By guest contributors Namrata Rawat* and Rishav Devrani.* February 1, 2021, the world witnessed Myanmar succumbing to a military coup after a 5-year run of a democratically elected government. The coup happened on account of alleged fraud in the 2020 elections wherein the National League for Democracy (NLD) Party, headed by Aung San Suu Kyi saw a landslide victory with 83% votes in its favour. Myanmar, currently under a year-long state of emergency, would be under military rule. The coup d’état has been condemned by countries and international organisations across the globe, who have called it a serious blow to democratic reforms. However, this state of events is not unprecedented, a similar narrative presided over the 1990 election as well. The imposed state of emergency is provided for under Section 417 of the Constitution of Myanmar. It becomes pertinent to discuss this as a military rule can have unavoidable violations of human rights across the country. In this article, the authors...
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Making a Statement: Whose Land Are You On?

Making a Statement: Whose Land Are You On?

By guest contributor Ruthie Tucker* It is becoming trendy for institutions of higher education to recognize Indigenous land by issuing a “land acknowledgment statement” (LAS). Typically, a team of faculty and staff begins by researching the history of the ancestral land of the Indigenous Nation occupied by the institution. From there, the group crafts a statement that honors the ancestral land of the Indigenous Nation. Many national organizations provide models and suggestions for such statements, and it is common for colleges and universities to look to each other for wording. The institution will usually post the LAS on its website, and the LAS may make its way onto class syllabi, might be read at some campus events, and one might find the odd poster about it here and there on campus. These are all good things. My institution, St. Norbert College, is located on the ancestral land of the Menominee people. As a member of the Menominee Nation, I can’t help...
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Social Isolation or Social Death: How Covid-19 is  impacting LGBTQ+ Adolescent Mental Health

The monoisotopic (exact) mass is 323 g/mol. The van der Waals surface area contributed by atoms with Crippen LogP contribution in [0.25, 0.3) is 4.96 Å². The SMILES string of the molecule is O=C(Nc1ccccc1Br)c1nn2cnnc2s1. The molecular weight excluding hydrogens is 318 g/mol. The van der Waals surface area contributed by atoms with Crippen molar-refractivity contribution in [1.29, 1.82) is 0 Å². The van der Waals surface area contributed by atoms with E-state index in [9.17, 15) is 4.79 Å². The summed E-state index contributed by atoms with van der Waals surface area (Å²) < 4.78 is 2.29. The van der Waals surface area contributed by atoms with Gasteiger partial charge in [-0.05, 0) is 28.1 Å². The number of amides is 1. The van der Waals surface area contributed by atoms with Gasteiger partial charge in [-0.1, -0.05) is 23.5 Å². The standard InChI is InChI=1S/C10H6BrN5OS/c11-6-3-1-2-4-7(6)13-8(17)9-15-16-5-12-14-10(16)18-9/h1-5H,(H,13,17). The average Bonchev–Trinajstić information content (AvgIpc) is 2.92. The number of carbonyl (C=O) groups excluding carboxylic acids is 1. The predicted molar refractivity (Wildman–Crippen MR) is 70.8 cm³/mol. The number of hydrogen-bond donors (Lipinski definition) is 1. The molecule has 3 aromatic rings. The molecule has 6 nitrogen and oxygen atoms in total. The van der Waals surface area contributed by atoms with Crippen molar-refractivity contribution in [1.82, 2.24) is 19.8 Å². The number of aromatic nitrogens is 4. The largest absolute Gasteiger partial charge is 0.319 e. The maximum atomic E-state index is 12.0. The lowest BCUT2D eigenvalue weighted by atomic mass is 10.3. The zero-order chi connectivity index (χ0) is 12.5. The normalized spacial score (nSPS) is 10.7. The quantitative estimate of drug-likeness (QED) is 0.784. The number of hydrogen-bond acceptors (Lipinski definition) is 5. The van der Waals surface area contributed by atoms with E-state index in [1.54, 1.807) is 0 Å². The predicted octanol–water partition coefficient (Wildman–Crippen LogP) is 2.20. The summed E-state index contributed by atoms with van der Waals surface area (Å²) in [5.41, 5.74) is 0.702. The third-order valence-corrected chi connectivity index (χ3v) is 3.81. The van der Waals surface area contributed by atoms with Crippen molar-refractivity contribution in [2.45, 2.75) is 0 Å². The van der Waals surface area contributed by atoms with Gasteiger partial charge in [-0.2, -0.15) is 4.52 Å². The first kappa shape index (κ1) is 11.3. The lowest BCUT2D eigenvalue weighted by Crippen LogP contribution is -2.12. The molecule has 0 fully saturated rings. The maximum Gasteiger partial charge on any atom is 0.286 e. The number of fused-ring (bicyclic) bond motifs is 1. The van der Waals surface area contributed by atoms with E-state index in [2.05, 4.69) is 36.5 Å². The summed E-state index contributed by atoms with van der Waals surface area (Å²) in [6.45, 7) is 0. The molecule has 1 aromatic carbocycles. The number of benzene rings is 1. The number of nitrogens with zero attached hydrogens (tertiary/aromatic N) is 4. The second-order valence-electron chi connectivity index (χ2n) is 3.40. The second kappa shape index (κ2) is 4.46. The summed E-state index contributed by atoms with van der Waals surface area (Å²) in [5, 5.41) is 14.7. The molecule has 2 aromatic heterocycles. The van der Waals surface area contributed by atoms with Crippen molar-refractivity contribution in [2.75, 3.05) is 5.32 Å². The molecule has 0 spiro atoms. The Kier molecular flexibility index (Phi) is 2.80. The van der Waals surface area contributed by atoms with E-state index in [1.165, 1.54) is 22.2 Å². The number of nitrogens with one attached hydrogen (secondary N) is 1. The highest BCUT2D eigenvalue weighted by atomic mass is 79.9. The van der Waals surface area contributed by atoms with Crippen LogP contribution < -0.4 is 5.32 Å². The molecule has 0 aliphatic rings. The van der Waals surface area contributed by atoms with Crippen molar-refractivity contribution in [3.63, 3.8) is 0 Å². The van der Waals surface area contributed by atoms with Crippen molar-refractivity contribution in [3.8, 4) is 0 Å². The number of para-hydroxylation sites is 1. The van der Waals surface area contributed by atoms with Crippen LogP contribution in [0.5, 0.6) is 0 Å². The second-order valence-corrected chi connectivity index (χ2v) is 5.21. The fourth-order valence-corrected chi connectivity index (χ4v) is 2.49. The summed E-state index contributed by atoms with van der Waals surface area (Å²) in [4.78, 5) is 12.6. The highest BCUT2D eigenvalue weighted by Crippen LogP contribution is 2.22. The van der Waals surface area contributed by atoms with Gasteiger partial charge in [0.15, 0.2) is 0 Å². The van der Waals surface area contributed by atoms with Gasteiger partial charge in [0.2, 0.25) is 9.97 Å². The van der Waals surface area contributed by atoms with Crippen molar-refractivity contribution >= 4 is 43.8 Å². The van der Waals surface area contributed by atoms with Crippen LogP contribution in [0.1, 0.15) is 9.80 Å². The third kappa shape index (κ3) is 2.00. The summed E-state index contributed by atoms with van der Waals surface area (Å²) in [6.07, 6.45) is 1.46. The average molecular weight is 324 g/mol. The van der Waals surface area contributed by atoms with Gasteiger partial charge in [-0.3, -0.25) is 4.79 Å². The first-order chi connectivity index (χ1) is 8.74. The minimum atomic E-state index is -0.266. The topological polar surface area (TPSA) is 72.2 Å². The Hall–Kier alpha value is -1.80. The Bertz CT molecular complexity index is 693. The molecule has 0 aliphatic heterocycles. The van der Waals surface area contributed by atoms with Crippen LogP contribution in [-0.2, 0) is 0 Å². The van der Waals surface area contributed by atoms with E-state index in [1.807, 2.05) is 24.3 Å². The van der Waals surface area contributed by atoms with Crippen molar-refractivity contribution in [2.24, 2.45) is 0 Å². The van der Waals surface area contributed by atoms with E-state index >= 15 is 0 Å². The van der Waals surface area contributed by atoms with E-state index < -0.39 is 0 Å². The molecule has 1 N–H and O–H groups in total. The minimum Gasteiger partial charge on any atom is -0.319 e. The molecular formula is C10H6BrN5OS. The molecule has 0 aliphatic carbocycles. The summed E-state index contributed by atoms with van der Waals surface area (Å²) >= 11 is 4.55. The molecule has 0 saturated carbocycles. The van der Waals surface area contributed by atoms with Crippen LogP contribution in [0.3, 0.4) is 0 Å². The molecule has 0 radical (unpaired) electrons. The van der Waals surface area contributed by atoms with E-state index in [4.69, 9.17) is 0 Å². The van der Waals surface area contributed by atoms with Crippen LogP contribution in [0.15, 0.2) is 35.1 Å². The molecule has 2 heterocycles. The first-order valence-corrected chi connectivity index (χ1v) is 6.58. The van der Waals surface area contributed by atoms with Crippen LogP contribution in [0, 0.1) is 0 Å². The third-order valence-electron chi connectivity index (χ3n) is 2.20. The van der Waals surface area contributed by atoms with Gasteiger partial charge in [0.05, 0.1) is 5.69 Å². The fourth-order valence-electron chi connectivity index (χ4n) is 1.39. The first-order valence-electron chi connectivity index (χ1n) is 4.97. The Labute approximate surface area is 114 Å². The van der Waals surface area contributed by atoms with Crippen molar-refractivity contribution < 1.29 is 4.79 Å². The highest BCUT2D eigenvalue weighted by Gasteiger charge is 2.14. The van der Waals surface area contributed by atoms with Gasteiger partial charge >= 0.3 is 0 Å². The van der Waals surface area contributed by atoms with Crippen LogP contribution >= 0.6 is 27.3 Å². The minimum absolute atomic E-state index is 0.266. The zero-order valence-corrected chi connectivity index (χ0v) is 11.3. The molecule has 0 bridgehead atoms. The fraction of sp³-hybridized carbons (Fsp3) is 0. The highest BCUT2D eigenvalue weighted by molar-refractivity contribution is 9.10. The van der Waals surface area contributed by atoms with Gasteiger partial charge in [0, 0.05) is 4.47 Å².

Social Isolation or Social Death: How Covid-19 is impacting LGBTQ+ Adolescent Mental Health

By Isidora Roskic, RightsViews staff writer and a graduate student in the human rights MA program. With a total of 28 million infected, the United States stands as having the highest number of total virus cases in the world. Among those impacted, Covid-19’s effects are felt most acutely by LGBTQ+ youth who are challenged with battling stressors unique to their marginalized identities and young age.  As the pandemic rapidly evolved, the country implemented several state-based health mandates that, among other things, required citizens to self-isolate and socially distance. To further minimize the spread of the virus, supplementary measures were put in place which included the closures of K-12 schools, universities, local businesses, recreational facilities, businesses, and even some public spaces. While the extent to which these actions take place can vary from state-to-state, even short-term closures can have significant negative impacts on the mental and physical wellbeing of adolescents. Above all, healthcare practitioners believe the switch from physical to digital education is particularly...
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Brexit and its International Implications on Religious Communities in the United Kingdom

Brexit and its International Implications on Religious Communities in the United Kingdom